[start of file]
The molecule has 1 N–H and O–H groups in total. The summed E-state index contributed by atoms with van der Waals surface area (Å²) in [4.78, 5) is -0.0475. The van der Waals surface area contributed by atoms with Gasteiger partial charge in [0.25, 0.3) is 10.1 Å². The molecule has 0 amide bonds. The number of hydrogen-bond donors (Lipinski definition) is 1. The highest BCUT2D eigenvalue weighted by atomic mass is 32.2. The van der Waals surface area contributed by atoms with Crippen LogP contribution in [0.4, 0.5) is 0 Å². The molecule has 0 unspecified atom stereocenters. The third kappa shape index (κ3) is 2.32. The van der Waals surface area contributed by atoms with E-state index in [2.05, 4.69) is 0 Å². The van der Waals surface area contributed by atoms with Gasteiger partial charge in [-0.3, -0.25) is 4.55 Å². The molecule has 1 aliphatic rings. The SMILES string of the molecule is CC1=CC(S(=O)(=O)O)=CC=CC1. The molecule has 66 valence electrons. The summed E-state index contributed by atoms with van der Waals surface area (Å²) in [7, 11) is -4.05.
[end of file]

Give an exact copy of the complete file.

The molecule has 1 N–H and O–H groups in total. The summed E-state index contributed by atoms with van der Waals surface area (Å²) in [4.78, 5) is -0.0475. The van der Waals surface area contributed by atoms with Gasteiger partial charge in [0.25, 0.3) is 10.1 Å². The molecule has 0 amide bonds. The number of hydrogen-bond donors (Lipinski definition) is 1. The highest BCUT2D eigenvalue weighted by atomic mass is 32.2. The van der Waals surface area contributed by atoms with Crippen LogP contribution in [0.4, 0.5) is 0 Å². The molecule has 0 unspecified atom stereocenters. The third kappa shape index (κ3) is 2.32. The van der Waals surface area contributed by atoms with E-state index in [2.05, 4.69) is 0 Å². The van der Waals surface area contributed by atoms with Gasteiger partial charge in [-0.3, -0.25) is 4.55 Å². The molecule has 1 aliphatic rings. The SMILES string of the molecule is CC1=CC(S(=O)(=O)O)=CC=CC1. The molecule has 66 valence electrons. The summed E-state index contributed by atoms with van der Waals surface area (Å²) in [7, 11) is -4.05.